Here’s some follow-up information on the current recommendations / guidelines from the ACC (cardiologists) and STS (cardiac surgeons) on the use of TAVI or catheter-based therapies for the treatment of valvular disease.
Read it for yourself and let me know what you think, but I find it to be a nice, concisely worded document that clearly delineates and spells out the current role of TAVI therapies as a limited therapy for specific populations – at least until we have long-term outcome data. (We can look to Europe and observe their outcomes, in part).
Not for young people, not for people who could withstand surgery (as determined by a surgeon/ sts risk calculator). Not as part of an ‘easy fix’ mentality that winds up slapping us (and the patient) in the face a few years later.
Let’s hope that all the interventionists keep to the fundamental principles outlined here, as part of our commitment to patient care, safety and well-being.
Re-posted from Cardiosource.com
|Title:||Transcatheter Valve Therapy: A Professional Society Overview From the American College of Cardiology Foundation and the Society of Thoracic Surgeons|
|Date Posted:||June 27, 2011|
|Authors:||Holmes DR Jr, Mack MJ.|
|Citation:||J Am Coll Cardiol 2011;Jun 27:[Epub ahead of print].|
The following are 10 points to remember about this expert consensus document on transcatheter valve therapy:
1. Transcatheter valve therapy is a transformational technology with the potential to significantly impact the clinical management of patients with valvular heart disease.
2. Although the initial experience is positive, evidence exists from only one randomized clinical trial in patients with aortic stenosis and one in patients with mitral insufficiency.
3. Adoption of these techniques to populations beyond those studied in these randomized trials, therefore, is not appropriate at the current time.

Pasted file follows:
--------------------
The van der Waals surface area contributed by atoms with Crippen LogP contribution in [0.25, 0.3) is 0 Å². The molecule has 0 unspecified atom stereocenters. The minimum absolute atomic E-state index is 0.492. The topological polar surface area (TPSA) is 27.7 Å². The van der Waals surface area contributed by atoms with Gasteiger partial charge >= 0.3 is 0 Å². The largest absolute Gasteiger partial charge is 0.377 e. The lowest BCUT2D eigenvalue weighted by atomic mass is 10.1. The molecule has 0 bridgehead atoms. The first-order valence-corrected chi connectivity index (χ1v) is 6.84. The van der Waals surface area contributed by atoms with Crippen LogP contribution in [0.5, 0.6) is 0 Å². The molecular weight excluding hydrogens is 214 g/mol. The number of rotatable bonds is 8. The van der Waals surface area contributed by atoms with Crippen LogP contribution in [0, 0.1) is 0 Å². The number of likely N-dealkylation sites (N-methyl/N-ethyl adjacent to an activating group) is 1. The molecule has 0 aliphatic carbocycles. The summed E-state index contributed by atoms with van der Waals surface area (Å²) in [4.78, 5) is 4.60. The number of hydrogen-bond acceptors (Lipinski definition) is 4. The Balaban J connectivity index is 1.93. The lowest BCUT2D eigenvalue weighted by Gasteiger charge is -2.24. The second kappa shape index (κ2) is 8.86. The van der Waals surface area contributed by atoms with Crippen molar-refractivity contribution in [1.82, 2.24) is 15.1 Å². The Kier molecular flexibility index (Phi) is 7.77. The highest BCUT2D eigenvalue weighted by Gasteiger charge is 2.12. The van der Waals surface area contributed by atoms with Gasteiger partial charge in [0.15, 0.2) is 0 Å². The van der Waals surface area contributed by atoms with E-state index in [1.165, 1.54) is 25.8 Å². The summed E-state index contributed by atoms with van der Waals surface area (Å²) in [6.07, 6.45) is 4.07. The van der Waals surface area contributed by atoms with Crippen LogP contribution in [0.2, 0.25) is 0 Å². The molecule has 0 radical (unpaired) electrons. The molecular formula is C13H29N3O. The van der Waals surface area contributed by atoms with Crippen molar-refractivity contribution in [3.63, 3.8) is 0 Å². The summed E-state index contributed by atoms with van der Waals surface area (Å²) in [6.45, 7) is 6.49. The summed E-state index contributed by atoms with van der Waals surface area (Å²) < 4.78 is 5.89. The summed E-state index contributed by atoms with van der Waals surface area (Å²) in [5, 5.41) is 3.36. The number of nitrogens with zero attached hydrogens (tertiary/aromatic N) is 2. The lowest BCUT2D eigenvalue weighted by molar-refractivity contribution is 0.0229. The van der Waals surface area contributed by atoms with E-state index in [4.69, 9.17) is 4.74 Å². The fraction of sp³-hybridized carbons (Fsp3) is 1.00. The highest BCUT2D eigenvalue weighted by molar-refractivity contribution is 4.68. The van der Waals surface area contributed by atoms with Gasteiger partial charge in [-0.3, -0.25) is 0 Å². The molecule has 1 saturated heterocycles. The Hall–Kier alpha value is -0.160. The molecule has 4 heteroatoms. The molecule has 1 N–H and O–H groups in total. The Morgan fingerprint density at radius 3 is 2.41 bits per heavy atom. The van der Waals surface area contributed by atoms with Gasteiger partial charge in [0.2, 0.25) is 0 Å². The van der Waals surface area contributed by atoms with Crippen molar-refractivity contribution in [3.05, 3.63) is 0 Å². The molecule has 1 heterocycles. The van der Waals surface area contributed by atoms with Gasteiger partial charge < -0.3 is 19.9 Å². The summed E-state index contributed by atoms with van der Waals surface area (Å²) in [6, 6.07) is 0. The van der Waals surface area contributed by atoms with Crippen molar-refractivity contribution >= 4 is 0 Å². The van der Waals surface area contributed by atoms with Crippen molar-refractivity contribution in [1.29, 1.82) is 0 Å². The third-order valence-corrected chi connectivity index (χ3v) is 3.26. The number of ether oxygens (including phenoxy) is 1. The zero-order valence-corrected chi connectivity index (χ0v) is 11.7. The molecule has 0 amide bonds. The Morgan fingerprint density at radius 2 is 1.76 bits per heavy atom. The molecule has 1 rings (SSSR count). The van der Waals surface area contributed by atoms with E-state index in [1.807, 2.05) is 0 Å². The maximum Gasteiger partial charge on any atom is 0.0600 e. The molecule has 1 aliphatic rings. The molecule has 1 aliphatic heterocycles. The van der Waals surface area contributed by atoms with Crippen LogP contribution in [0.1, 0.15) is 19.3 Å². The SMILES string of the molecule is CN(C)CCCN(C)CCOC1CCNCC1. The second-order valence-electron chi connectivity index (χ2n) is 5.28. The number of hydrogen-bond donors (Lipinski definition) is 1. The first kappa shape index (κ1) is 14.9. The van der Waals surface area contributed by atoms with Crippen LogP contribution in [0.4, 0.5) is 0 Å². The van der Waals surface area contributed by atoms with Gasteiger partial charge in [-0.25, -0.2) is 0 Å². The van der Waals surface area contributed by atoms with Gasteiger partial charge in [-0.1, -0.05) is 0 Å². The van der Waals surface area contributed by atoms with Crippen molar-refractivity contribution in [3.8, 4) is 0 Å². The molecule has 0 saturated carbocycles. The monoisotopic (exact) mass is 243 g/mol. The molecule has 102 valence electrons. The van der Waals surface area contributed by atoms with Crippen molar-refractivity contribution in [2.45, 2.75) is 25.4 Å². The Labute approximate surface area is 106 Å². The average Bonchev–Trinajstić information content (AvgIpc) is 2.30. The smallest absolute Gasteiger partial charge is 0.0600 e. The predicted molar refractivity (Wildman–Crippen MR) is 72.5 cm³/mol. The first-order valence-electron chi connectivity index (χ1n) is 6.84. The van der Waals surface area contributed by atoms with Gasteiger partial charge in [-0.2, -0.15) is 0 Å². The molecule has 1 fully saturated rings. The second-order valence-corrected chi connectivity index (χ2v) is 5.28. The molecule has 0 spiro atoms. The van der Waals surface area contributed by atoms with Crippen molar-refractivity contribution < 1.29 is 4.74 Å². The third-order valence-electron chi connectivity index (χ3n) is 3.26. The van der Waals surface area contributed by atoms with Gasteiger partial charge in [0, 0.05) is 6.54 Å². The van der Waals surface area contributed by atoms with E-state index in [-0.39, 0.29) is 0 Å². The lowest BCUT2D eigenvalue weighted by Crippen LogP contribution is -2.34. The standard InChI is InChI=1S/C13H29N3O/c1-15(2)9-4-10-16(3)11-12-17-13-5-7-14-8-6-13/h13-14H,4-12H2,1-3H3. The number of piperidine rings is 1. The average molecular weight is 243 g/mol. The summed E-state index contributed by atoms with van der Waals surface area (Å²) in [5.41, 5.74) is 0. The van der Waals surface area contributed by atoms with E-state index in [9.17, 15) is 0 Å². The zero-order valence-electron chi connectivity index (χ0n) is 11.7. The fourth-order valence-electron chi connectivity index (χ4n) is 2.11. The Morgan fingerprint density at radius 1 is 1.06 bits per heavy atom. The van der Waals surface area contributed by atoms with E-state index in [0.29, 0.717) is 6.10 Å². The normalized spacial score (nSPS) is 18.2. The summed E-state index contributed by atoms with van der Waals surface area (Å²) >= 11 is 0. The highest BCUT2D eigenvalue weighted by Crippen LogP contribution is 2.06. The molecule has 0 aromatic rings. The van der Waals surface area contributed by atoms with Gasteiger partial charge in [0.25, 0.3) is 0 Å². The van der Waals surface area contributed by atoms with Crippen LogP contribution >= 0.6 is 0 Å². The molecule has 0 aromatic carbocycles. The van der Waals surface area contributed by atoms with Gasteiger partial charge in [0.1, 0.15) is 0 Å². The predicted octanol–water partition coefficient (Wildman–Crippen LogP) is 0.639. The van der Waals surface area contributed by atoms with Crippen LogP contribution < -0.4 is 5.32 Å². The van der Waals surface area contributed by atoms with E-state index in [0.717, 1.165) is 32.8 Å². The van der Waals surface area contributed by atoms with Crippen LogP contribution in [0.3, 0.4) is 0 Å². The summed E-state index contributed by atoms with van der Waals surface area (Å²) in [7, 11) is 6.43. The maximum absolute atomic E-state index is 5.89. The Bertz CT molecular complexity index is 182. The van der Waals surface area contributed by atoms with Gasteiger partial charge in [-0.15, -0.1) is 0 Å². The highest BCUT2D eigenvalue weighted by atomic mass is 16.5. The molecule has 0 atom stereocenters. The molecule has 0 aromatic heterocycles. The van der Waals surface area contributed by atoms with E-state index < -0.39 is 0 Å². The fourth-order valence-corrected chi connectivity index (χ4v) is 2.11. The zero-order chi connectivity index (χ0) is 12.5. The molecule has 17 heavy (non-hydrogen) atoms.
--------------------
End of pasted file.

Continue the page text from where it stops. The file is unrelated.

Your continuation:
4. It will be important to establish regional centers of excellence for heart valve diseases. Criteria for centers performing interventional therapy in valvular and structural heart disease should be established, and the availability of devices and reimbursement for those procedures should be limited to those centers meeting those criteria.
5. The heart team approach should be used with formation of multidisciplinary heart teams within these centers led by primary cardiologists, cardiac surgeons, and interventional cardiologists.
6. Performance of isolated procedures without construction of a dedicated valve therapy program to encompass all aspects of care—including preprocedural assessment in common clinics, joint procedure performance, and common patient care pathways—is not recommended.
7. A national registry of valvular heart disease to perform post-market surveillance, long-term outcome measurement, and comparative effectiveness research should be established. This could be accomplished by linking the ACC’s NCDR® and STS clinical databases to the Social Security Death Master file and Centers for Medicare & Medicaid Services administrative databases in a national ‘research engine.’ This will, in effect, create a national registry of valvular heart disease.
8. Training and credentialing criteria for practitioners in this field need to be developed. Development of criteria for the formation of fellowship programs, as well as postgraduate training with appropriate experience for adequate patient care leading to guidelines for credentialing, is currently underway by multiple professional societies working together.
9. Interpretation of the current evidence by expert consensus documents and appropriate use criteria need to be developed.
10. With society leadership, multidisciplinary partnerships, and cooperation, a reasoned, balanced introduction of this new therapy can be accomplished.